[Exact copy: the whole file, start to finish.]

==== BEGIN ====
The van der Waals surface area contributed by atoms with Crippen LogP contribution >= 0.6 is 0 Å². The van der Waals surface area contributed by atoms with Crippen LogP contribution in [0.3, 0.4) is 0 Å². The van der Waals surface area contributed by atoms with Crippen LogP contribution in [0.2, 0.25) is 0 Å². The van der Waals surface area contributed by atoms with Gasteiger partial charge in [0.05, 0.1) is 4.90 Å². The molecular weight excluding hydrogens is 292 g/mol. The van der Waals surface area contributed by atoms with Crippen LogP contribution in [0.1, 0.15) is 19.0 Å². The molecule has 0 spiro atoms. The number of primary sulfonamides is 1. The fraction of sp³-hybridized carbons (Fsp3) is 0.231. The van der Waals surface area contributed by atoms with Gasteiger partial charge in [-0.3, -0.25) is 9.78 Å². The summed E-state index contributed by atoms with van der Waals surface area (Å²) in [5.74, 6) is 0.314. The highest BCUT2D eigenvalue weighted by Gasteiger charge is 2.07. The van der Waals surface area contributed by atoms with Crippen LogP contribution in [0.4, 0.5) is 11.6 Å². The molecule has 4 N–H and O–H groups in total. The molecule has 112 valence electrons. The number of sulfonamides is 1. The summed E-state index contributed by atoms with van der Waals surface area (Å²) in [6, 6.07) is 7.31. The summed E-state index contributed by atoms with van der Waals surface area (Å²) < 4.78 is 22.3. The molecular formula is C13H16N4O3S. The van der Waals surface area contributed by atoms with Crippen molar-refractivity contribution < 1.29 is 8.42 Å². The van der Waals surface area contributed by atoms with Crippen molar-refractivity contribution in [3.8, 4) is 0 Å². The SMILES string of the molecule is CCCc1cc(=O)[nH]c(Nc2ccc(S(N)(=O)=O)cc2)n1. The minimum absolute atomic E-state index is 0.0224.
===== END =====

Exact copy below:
The van der Waals surface area contributed by atoms with Crippen LogP contribution >= 0.6 is 0 Å². The van der Waals surface area contributed by atoms with Crippen LogP contribution in [0.3, 0.4) is 0 Å². The van der Waals surface area contributed by atoms with Crippen LogP contribution in [0.2, 0.25) is 0 Å². The van der Waals surface area contributed by atoms with Gasteiger partial charge in [0.05, 0.1) is 4.90 Å². The molecular weight excluding hydrogens is 292 g/mol. The van der Waals surface area contributed by atoms with Crippen LogP contribution in [0.1, 0.15) is 19.0 Å². The molecule has 0 spiro atoms. The number of primary sulfonamides is 1. The fraction of sp³-hybridized carbons (Fsp3) is 0.231. The van der Waals surface area contributed by atoms with Gasteiger partial charge in [-0.3, -0.25) is 9.78 Å². The summed E-state index contributed by atoms with van der Waals surface area (Å²) in [5.74, 6) is 0.314. The highest BCUT2D eigenvalue weighted by Gasteiger charge is 2.07. The van der Waals surface area contributed by atoms with Crippen LogP contribution in [0.4, 0.5) is 11.6 Å². The molecule has 4 N–H and O–H groups in total. The molecule has 112 valence electrons. The number of sulfonamides is 1. The summed E-state index contributed by atoms with van der Waals surface area (Å²) in [6, 6.07) is 7.31. The summed E-state index contributed by atoms with van der Waals surface area (Å²) < 4.78 is 22.3. The molecular formula is C13H16N4O3S. The van der Waals surface area contributed by atoms with Crippen molar-refractivity contribution < 1.29 is 8.42 Å². The van der Waals surface area contributed by atoms with Crippen molar-refractivity contribution in [3.8, 4) is 0 Å². The SMILES string of the molecule is CCCc1cc(=O)[nH]c(Nc2ccc(S(N)(=O)=O)cc2)n1. The minimum absolute atomic E-state index is 0.0224.